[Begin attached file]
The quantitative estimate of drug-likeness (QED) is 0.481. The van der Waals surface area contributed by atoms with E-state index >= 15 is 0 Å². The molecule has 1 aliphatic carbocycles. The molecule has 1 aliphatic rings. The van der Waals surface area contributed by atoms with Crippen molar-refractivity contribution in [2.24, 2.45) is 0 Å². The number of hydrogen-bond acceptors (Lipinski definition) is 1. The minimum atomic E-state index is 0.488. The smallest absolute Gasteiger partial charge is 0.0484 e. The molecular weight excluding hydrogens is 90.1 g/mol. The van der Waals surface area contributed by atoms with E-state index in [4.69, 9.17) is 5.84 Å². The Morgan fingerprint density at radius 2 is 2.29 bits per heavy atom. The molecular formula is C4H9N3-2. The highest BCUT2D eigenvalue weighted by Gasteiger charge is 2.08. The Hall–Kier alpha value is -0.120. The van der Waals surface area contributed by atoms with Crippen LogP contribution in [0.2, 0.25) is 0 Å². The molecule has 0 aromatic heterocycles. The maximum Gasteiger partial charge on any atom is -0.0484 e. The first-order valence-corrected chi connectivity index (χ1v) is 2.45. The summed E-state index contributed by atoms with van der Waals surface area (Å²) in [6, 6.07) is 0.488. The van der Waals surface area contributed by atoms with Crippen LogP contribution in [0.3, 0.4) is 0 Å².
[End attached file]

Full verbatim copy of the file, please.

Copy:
The quantitative estimate of drug-likeness (QED) is 0.481. The van der Waals surface area contributed by atoms with E-state index >= 15 is 0 Å². The molecule has 1 aliphatic carbocycles. The molecule has 1 aliphatic rings. The van der Waals surface area contributed by atoms with Crippen molar-refractivity contribution in [2.24, 2.45) is 0 Å². The number of hydrogen-bond acceptors (Lipinski definition) is 1. The minimum atomic E-state index is 0.488. The smallest absolute Gasteiger partial charge is 0.0484 e. The molecular weight excluding hydrogens is 90.1 g/mol. The van der Waals surface area contributed by atoms with E-state index in [4.69, 9.17) is 5.84 Å². The Morgan fingerprint density at radius 2 is 2.29 bits per heavy atom. The molecular formula is C4H9N3-2. The highest BCUT2D eigenvalue weighted by Gasteiger charge is 2.08. The Hall–Kier alpha value is -0.120. The van der Waals surface area contributed by atoms with Crippen LogP contribution in [0.2, 0.25) is 0 Å². The molecule has 0 aromatic heterocycles. The maximum Gasteiger partial charge on any atom is -0.0484 e. The first-order valence-corrected chi connectivity index (χ1v) is 2.45. The summed E-state index contributed by atoms with van der Waals surface area (Å²) in [6, 6.07) is 0.488. The van der Waals surface area contributed by atoms with Crippen LogP contribution in [0.3, 0.4) is 0 Å².